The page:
For a long time, it is known that cancer cells are more sensitive against heat than healthy cells. Heating up tumor tissue results in production of so-called heatshock proteins which induce immunologic reactions against tumor cells.
Repair mechanisms in tumor tissues after chemotherapy or after radiation are disturbed by hyperthermia. If chemotherapy and/or radiation is performed in combination with hyperthermia these treatments are significantly more efficient.
Using local hyperthermia the tissue of tumors or metastases are heated up by short wave- irradiation with 13,56MH and an energy up to 150 Watts locally. The penetration depth of modern devices is about 20cm. In the treated tumor tissue temperatures above 42°C may be reached, while healthy cells tolerate this heat without problems malignant cells get damaged.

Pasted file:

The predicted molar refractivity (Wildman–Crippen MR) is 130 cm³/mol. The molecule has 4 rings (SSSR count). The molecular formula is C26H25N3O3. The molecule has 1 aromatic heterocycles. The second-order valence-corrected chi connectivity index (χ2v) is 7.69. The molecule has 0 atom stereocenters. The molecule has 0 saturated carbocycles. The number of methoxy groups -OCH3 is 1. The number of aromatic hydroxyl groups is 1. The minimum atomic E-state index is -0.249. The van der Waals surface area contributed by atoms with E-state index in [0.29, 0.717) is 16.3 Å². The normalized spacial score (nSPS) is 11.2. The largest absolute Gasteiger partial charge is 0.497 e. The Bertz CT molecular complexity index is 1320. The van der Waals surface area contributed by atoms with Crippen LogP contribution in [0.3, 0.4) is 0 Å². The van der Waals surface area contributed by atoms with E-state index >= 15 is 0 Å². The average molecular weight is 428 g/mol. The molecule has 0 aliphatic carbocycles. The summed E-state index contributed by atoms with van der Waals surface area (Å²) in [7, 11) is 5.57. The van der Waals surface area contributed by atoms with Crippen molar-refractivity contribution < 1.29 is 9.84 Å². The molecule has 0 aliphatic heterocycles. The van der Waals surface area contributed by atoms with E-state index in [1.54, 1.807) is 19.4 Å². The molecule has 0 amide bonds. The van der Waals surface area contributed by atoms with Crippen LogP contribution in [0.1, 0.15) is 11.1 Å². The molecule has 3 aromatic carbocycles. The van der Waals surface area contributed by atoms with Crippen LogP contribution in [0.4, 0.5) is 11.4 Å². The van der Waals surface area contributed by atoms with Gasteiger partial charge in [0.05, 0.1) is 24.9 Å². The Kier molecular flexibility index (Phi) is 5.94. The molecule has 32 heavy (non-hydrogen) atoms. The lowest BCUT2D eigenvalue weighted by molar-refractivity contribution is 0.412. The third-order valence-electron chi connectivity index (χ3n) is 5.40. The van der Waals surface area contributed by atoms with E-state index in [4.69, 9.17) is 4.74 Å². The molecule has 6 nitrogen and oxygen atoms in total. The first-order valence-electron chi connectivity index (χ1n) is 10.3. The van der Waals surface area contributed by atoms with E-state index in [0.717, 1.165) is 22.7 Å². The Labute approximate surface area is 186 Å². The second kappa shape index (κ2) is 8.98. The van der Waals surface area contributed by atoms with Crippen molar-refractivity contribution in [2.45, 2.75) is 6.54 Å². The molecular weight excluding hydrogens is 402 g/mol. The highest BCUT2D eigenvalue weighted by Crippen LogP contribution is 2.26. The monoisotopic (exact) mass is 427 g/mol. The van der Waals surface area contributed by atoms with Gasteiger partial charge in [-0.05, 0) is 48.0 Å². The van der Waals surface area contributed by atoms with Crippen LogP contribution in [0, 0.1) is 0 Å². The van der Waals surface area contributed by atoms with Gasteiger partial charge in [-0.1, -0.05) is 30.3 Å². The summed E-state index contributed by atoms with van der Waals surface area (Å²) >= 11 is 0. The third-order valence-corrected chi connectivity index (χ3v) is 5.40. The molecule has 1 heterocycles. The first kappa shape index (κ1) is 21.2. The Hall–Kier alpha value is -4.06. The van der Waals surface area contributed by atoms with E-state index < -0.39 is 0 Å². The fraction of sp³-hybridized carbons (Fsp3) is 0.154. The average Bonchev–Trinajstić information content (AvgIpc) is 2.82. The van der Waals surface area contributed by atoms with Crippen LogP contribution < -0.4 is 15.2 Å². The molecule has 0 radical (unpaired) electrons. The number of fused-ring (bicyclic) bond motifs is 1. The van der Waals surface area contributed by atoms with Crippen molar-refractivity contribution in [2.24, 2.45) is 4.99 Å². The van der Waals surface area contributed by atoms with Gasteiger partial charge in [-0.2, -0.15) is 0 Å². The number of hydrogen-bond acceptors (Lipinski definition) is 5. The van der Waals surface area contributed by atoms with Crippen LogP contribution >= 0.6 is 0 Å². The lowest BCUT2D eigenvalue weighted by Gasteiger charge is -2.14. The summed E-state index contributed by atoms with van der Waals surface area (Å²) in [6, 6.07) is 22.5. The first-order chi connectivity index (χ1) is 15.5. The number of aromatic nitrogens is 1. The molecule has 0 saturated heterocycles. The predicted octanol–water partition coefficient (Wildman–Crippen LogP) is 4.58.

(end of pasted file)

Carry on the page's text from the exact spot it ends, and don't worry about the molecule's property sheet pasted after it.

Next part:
Local hyperthermia is tolerated very well. Side effects are rare. During the treatment the patient is resting relaxed on a heated water bed. Therefore this treatment can also be used for weak patients with advanced disease.